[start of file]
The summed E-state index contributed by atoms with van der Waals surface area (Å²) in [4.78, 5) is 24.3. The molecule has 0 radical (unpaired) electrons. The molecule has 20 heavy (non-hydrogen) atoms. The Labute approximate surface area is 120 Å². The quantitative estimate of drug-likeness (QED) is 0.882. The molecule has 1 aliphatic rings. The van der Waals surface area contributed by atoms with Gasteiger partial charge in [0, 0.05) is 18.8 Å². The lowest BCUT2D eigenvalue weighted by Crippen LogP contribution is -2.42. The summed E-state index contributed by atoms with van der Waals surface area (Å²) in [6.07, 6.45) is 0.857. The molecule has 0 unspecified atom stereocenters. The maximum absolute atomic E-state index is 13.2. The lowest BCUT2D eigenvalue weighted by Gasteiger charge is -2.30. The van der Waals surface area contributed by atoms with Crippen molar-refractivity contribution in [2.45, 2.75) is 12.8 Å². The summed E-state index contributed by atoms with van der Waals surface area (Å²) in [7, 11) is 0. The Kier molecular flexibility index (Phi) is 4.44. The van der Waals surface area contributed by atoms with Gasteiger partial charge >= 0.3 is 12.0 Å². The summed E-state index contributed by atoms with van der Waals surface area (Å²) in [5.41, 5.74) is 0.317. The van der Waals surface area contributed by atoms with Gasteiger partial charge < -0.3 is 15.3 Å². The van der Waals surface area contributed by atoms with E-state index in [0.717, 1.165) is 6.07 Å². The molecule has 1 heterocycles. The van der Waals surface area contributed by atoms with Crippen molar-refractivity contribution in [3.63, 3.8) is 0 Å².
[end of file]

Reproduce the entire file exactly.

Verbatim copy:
The summed E-state index contributed by atoms with van der Waals surface area (Å²) in [4.78, 5) is 24.3. The molecule has 0 radical (unpaired) electrons. The molecule has 20 heavy (non-hydrogen) atoms. The Labute approximate surface area is 120 Å². The quantitative estimate of drug-likeness (QED) is 0.882. The molecule has 1 aliphatic rings. The van der Waals surface area contributed by atoms with Gasteiger partial charge in [0, 0.05) is 18.8 Å². The lowest BCUT2D eigenvalue weighted by Crippen LogP contribution is -2.42. The summed E-state index contributed by atoms with van der Waals surface area (Å²) in [6.07, 6.45) is 0.857. The molecule has 0 unspecified atom stereocenters. The maximum absolute atomic E-state index is 13.2. The lowest BCUT2D eigenvalue weighted by Gasteiger charge is -2.30. The van der Waals surface area contributed by atoms with Crippen molar-refractivity contribution in [2.45, 2.75) is 12.8 Å². The summed E-state index contributed by atoms with van der Waals surface area (Å²) in [7, 11) is 0. The Kier molecular flexibility index (Phi) is 4.44. The van der Waals surface area contributed by atoms with Gasteiger partial charge >= 0.3 is 12.0 Å². The summed E-state index contributed by atoms with van der Waals surface area (Å²) in [5.41, 5.74) is 0.317. The van der Waals surface area contributed by atoms with Gasteiger partial charge < -0.3 is 15.3 Å². The van der Waals surface area contributed by atoms with E-state index in [0.717, 1.165) is 6.07 Å². The molecule has 1 heterocycles. The van der Waals surface area contributed by atoms with Crippen molar-refractivity contribution in [3.63, 3.8) is 0 Å².